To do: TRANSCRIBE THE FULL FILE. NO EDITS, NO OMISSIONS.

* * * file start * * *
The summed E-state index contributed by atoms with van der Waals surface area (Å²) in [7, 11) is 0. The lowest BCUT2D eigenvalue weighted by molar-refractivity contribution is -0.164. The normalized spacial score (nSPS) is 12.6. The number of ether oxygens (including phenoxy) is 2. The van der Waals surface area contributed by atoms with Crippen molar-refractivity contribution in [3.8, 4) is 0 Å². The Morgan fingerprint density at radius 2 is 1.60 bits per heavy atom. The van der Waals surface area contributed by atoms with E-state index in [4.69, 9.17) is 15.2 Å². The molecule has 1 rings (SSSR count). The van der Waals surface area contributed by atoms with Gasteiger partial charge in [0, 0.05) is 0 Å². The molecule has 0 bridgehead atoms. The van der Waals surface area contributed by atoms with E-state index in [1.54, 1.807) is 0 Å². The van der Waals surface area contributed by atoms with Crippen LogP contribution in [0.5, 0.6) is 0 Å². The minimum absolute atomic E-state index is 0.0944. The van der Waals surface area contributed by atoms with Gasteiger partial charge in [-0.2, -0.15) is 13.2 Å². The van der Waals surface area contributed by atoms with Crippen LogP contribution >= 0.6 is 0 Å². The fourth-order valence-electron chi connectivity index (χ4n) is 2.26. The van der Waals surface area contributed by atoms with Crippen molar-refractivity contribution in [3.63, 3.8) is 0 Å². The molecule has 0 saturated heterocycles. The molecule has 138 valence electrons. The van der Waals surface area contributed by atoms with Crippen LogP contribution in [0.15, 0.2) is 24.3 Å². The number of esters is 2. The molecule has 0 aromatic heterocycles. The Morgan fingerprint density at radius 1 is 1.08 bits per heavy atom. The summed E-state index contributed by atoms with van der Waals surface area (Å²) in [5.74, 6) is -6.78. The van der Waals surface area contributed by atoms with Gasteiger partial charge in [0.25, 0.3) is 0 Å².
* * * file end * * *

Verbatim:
The summed E-state index contributed by atoms with van der Waals surface area (Å²) in [7, 11) is 0. The lowest BCUT2D eigenvalue weighted by molar-refractivity contribution is -0.164. The normalized spacial score (nSPS) is 12.6. The number of ether oxygens (including phenoxy) is 2. The van der Waals surface area contributed by atoms with Crippen molar-refractivity contribution in [3.8, 4) is 0 Å². The Morgan fingerprint density at radius 2 is 1.60 bits per heavy atom. The van der Waals surface area contributed by atoms with E-state index in [4.69, 9.17) is 15.2 Å². The molecule has 1 rings (SSSR count). The van der Waals surface area contributed by atoms with Gasteiger partial charge in [0, 0.05) is 0 Å². The molecule has 0 bridgehead atoms. The van der Waals surface area contributed by atoms with E-state index in [1.54, 1.807) is 0 Å². The van der Waals surface area contributed by atoms with Crippen LogP contribution in [0.5, 0.6) is 0 Å². The minimum absolute atomic E-state index is 0.0944. The van der Waals surface area contributed by atoms with Gasteiger partial charge in [-0.2, -0.15) is 13.2 Å². The van der Waals surface area contributed by atoms with Crippen LogP contribution >= 0.6 is 0 Å². The fourth-order valence-electron chi connectivity index (χ4n) is 2.26. The van der Waals surface area contributed by atoms with Crippen molar-refractivity contribution in [3.63, 3.8) is 0 Å². The molecule has 0 saturated heterocycles. The molecule has 138 valence electrons. The van der Waals surface area contributed by atoms with Crippen LogP contribution in [0.15, 0.2) is 24.3 Å². The number of esters is 2. The molecule has 0 aromatic heterocycles. The Morgan fingerprint density at radius 1 is 1.08 bits per heavy atom. The summed E-state index contributed by atoms with van der Waals surface area (Å²) in [5.74, 6) is -6.78. The van der Waals surface area contributed by atoms with Gasteiger partial charge in [0.25, 0.3) is 0 Å².